JSONPathΒΆ

Gabbi supports JSONPath both for validating JSON response bodies and within substitutions.

JSONPath expressions are provided by jsonpath_rw, with jsonpath_rw_ext custom extensions to address common requirements:

  1. Sorting via sorted and [/property].
  2. Filtering via [?property = value].
  3. Returning the respective length via len.

(These apply both to arrays and key-value pairs.)

Here is a JSONPath example demonstrating some of these features. Given JSON data as follows:

{
    "pets": [
        {"type": "cat", "sound": "meow"},
        {"type": "dog", "sound": "woof"}
    ]
}

If the ordering of the list in pets is predictable and reliable it is relatively straightforward to test values:

response_json_paths:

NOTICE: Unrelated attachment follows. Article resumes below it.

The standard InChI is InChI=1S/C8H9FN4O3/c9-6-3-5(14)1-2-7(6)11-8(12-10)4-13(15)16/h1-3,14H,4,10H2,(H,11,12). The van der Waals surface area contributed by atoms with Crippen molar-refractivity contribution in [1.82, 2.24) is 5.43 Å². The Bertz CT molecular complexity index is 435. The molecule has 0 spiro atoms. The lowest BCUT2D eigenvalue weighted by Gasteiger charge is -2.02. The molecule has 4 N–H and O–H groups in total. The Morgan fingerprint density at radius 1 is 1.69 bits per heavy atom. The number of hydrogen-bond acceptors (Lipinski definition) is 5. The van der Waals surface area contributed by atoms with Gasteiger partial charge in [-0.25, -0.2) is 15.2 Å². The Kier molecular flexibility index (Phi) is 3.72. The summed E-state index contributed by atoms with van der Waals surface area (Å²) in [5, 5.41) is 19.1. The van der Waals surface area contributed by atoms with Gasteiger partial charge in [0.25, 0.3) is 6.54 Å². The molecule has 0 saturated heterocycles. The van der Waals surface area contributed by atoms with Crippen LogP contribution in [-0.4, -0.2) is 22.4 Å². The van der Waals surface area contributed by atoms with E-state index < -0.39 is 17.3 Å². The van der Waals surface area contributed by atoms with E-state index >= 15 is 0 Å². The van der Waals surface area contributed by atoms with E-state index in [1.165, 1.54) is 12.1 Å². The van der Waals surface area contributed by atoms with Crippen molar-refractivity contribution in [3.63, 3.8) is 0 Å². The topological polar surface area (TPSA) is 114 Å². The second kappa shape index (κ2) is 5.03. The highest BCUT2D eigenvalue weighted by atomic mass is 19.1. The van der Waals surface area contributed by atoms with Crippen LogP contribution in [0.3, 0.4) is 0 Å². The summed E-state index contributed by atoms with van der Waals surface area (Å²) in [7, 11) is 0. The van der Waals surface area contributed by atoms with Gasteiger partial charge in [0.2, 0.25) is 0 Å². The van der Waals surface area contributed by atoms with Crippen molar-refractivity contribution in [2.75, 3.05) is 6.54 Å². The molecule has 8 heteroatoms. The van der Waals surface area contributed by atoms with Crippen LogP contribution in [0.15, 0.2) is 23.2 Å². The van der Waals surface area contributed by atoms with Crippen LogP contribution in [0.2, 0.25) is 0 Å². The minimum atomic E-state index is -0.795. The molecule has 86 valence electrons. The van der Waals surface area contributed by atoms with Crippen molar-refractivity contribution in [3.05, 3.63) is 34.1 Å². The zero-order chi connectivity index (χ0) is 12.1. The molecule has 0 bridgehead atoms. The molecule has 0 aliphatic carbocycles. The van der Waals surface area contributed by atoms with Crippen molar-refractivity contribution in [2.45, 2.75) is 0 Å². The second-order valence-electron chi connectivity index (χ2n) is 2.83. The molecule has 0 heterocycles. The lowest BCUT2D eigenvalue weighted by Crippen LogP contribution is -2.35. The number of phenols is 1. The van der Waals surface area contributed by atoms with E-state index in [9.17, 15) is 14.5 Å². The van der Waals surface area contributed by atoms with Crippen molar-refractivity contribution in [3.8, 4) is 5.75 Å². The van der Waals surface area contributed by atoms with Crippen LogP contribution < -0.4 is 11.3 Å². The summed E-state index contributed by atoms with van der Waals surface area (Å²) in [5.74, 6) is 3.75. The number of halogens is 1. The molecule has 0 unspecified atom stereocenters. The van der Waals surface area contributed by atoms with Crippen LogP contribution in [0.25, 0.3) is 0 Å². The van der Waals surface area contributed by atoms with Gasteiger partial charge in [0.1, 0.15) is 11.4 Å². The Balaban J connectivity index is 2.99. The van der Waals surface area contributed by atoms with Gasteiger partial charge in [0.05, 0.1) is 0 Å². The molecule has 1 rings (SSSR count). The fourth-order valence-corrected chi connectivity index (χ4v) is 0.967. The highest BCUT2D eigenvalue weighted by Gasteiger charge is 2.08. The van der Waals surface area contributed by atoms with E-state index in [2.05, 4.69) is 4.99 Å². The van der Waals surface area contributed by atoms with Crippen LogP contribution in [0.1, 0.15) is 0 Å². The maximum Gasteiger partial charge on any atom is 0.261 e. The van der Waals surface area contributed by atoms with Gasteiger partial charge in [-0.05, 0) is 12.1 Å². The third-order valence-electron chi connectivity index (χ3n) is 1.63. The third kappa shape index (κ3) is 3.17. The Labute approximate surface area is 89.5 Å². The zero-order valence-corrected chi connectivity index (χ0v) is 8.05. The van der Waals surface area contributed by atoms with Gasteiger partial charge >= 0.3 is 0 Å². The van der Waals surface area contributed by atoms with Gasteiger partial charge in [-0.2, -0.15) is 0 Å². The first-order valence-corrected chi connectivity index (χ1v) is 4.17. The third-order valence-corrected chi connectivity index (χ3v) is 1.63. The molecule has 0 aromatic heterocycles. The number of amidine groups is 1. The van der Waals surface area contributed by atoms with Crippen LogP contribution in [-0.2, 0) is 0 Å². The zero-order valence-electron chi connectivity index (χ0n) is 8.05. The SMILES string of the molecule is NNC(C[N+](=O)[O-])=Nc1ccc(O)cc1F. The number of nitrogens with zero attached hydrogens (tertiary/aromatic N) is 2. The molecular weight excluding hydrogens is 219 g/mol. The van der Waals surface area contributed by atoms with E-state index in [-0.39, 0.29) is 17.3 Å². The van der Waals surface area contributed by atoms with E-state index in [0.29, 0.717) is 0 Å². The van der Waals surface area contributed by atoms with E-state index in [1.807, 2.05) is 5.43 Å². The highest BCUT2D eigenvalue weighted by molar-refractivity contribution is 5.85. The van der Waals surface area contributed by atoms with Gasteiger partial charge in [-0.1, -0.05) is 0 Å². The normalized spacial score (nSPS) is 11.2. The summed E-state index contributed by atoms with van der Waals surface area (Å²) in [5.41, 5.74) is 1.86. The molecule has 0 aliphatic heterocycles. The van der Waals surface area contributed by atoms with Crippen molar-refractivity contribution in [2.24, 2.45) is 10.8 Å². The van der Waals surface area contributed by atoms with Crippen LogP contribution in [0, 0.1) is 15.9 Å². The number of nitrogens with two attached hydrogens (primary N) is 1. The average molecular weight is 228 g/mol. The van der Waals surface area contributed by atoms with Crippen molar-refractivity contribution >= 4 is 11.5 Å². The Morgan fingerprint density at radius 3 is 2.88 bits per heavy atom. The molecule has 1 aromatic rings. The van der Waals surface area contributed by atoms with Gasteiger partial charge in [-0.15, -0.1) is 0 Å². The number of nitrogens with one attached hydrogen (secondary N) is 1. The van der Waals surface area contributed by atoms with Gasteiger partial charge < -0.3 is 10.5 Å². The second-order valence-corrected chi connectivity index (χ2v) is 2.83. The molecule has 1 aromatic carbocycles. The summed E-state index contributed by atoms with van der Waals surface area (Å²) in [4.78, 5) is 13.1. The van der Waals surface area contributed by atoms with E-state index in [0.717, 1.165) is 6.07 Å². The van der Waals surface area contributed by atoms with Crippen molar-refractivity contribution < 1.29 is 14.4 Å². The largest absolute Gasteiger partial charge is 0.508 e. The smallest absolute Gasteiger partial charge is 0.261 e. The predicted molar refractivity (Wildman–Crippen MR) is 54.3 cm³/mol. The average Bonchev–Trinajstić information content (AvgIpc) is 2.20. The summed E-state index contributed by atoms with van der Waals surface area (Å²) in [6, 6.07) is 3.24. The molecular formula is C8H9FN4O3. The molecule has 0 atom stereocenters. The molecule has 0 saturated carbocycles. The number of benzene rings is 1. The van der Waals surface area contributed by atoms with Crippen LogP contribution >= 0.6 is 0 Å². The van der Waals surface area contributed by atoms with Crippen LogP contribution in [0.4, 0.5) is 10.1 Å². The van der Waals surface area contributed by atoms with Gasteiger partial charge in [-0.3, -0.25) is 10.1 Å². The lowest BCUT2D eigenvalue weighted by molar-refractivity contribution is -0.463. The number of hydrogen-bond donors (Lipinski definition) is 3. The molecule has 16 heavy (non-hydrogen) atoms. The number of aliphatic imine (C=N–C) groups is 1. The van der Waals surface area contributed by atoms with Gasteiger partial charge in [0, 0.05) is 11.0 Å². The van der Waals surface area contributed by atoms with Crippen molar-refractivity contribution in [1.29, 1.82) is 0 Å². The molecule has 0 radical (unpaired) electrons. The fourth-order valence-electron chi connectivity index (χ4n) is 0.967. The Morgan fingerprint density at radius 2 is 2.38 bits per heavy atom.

# length of list is two
    $.pets.`len`: 2
    # sound of second item in list is woof
    $.pets[1].sound: woof

If the ordering is not predictable additional effort is required:

response_json_paths:
    # sort by type
    $.pets[/type][0].sound: meow
    # sort by type, reversed
    $.pets[\type][0].sound: woof
    # all the sounds
    $.pets[/type]..sound: ['meow', 'woof']
    # filter by type = dog
    $.pets[?type = "dog"].sound: woof

If it is necessary to validate the entire JSON response use a JSONPath of $:

response_json_paths:
    $:
        pets:
            - type: cat
              sound: meow
            - type: dog
              sound: woof

This is not a technique that should be used frequently as it can lead to difficult to read tests and it also indicates that your gabbi tests are being used to test your serializers and data models, not just your API interactions.

There are more JSONPath examples in Example Tests and in the jsonpath_rw and jsonpath_rw_ext documentation.